A sermon, whose basic themes are informed by a short essay by the philosopher/theologian Jean-Luc Marion on the question of faith and evidence.
What is faith?
What does it mean to have faith?
How would we describe the experience of faith?
In our culture a very common way of thinking about religious faith is in terms of evidence – or, more specifically, in terms of a lack of evidence. From this point of view, if you believe something is true even without any evidence for it – that’s faith. If you believe something is true even though it can’t be proven and can’t be demonstrated, then that’s faith. In our culture it is very common to think this way – to think that faith just means believing something when there’s no evidence for what you believe. Since there’s no evidence, you’ve got to take it on faith.
So, simple examples:
There’s no scientific evidence that God exists but you believe it – that’s faith.
There’s no evidence prayer works, but you believe it does – that’s faith.
There’s no evidence Jesus rose from the dead, but you think he did – that’s faith.
There are other ways of thinking about faith in our culture, but this is quite a common way. And not only is faith commonly thought of in this way, but in our culture, we should perhaps add, a negative judgment is often attached to this kind of faith. In many corners of our culture, if you believe something without evidence; if you believe something to be true that can’t proven by observation and testing, then you’re considered naïve and foolish – even irresponsible. You shouldn’t take anything on faith.
If there’s no evidence, you’ve got to find evidence.
If there’s no proof, you’ve got to find proof.
And if you can’t find that evidence, or if you can’t find that proof, then you should abandon that particular belief. To do otherwise is foolish and irresponsible. It’s to just believe a bunch of mumbo jumbo.
What’s particularly interesting here is that we as Christians will also sometimes think about faith in this way. We will sometimes think about faith as something we have to muster because God hasn’t given clear evidence of himself. Faith becomes something we do, something we generate – faith is our response to the fact that the risen Jesus can’t be seen among us. Faith, here, becomes almost an act of the will:
There’s no evidence, but I‘m going to summon up faith in my heart.
There’s no proof, but I’m going to summon up belief in my mind.
All of this serves as a kind of introduction to our scripture reading for today, which is a story about faith.
It’s a story about the birth of faith.
It’s a story about the beginnings of faith.
And this story suggests that the way we often think about faith, in terms of evidence, misses the point in a pretty spectacular way. When we define faith as believing something even without evidence, we are thinking about faith in just the wrong way. Faith isn’t about believing something in the absence of evidence. Rather, faith is about coming to see what is right in front of your eyes.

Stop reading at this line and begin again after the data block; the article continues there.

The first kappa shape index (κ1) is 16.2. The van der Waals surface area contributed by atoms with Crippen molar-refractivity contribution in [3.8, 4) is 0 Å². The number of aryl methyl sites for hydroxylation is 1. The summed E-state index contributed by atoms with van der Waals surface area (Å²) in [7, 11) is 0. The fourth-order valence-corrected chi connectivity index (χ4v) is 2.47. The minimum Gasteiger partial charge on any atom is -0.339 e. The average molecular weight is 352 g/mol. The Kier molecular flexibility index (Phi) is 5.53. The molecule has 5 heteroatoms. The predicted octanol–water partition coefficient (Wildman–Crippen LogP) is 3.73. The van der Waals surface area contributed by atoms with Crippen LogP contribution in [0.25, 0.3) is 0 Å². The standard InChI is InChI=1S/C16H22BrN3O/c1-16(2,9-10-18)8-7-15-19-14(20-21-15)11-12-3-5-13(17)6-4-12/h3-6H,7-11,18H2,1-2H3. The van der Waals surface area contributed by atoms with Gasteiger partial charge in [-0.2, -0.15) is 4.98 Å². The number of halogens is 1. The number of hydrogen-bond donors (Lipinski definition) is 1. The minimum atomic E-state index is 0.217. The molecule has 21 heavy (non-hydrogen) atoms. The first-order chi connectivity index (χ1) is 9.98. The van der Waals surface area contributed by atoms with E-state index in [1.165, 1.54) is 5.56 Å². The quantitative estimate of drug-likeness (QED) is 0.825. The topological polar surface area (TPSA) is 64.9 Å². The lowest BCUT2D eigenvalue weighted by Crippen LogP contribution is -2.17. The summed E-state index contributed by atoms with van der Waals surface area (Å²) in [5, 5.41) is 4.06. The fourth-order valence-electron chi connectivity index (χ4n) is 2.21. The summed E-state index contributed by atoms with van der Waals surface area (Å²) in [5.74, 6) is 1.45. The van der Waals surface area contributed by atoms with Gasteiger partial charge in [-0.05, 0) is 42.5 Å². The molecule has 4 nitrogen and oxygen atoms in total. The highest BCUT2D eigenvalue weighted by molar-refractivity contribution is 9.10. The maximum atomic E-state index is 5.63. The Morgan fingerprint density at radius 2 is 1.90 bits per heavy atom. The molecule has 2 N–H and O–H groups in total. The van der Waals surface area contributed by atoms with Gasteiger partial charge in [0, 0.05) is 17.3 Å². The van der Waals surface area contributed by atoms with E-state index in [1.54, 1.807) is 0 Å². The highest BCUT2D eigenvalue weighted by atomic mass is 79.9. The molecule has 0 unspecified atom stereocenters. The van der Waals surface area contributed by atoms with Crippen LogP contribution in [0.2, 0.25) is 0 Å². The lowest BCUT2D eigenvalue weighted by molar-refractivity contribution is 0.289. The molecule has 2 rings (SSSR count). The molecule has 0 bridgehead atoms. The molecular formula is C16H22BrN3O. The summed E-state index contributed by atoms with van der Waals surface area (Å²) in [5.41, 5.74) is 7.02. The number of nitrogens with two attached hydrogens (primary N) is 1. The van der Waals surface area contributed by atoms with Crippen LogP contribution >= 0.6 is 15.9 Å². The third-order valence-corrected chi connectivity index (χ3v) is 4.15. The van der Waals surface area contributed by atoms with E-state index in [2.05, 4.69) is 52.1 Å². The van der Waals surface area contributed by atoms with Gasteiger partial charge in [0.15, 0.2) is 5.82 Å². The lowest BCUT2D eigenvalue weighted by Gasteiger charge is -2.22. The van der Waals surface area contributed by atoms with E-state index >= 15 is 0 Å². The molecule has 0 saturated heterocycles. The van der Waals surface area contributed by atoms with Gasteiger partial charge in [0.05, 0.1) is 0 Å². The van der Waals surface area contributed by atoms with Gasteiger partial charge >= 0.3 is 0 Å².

In the narrative we find two disciples turning their backs on Jerusalem – turning their backs on a city that had come to represent heart-break and grief for them. Jesus was killed in Jerusalem jut a few days ago – killed in the most violent and shameful way imaginable – crucified by the Romans. Not only have these two lost a teacher and a friend, they have lost their hope for God’s kingdom. They were so sure that Jesus was the one who would make things right for Israel, and now he’s dead. They turn their backs on Jerusalem, dejected and at a loss.
We are given the name of one of the disciples, Cleopas – we don’t know the name of the other disciple. Perhaps it is the wife of Cleopas? Perhaps this is husband and wife making the slow and tear-filled journey from Jerusalem to Emmaus.
As they travel, these two are talking about Jesus and about everything that has happened. They are also, no doubt, talking about the bizarre reports they had heard that very day. A few disciples – a group of women – had gone early to the tomb and came back saying the body of Jesus was gone – saying that they had seen angels.
As we think about these two on their journey, we can perhaps imagine ourselves in a similar situation – we can imagine ourselves in their shoes because we have been there. The experience of these two is such a normal, human experience. We know what it is to lose someone close to us. We know the pain of losing someone we love. We’ve been there, walking through hazy days after a funeral – our heads swimming, our thoughts cloudy, our hearts riven by grief – such a thoroughly human experience.
As these two, heart-broken disciples walk along the road from Jerusalem, toward the village of Emmaus, a stranger travelling in the same direction overtakes them on the road. And as he comes closer and moves alongside them, he says to them: “I couldn’t help but overhear part of your conversation. It sounds like something serious has happened. What is it that you’re talking about?” They reply, either snarkily or in amazement: “Where have you been? How could you not know what has been going on?” And they go on to tell this stranger all about Jesus; about what has happened – everything, all the way up to those crazy stories from this morning about an empty tomb and angels.
If these two disciples had their moment to express amazement at this stranger – “What, where have you been these past few days? Have you had your head stuck in the sand?”, now it is the turn of this stranger to express a kind of astonishment at them: “You two are so thick. You seem to know all about this Jesus; you seem to know everything that has happened these few day – but you also seem to know nothing about him.” And as this stranger walks along the way with them he explains how the whole bible, almost from start to finish, was about Jesus – he explain to them that everything in Jesus’ life was a prelude to a great and awesome glory to be revealed.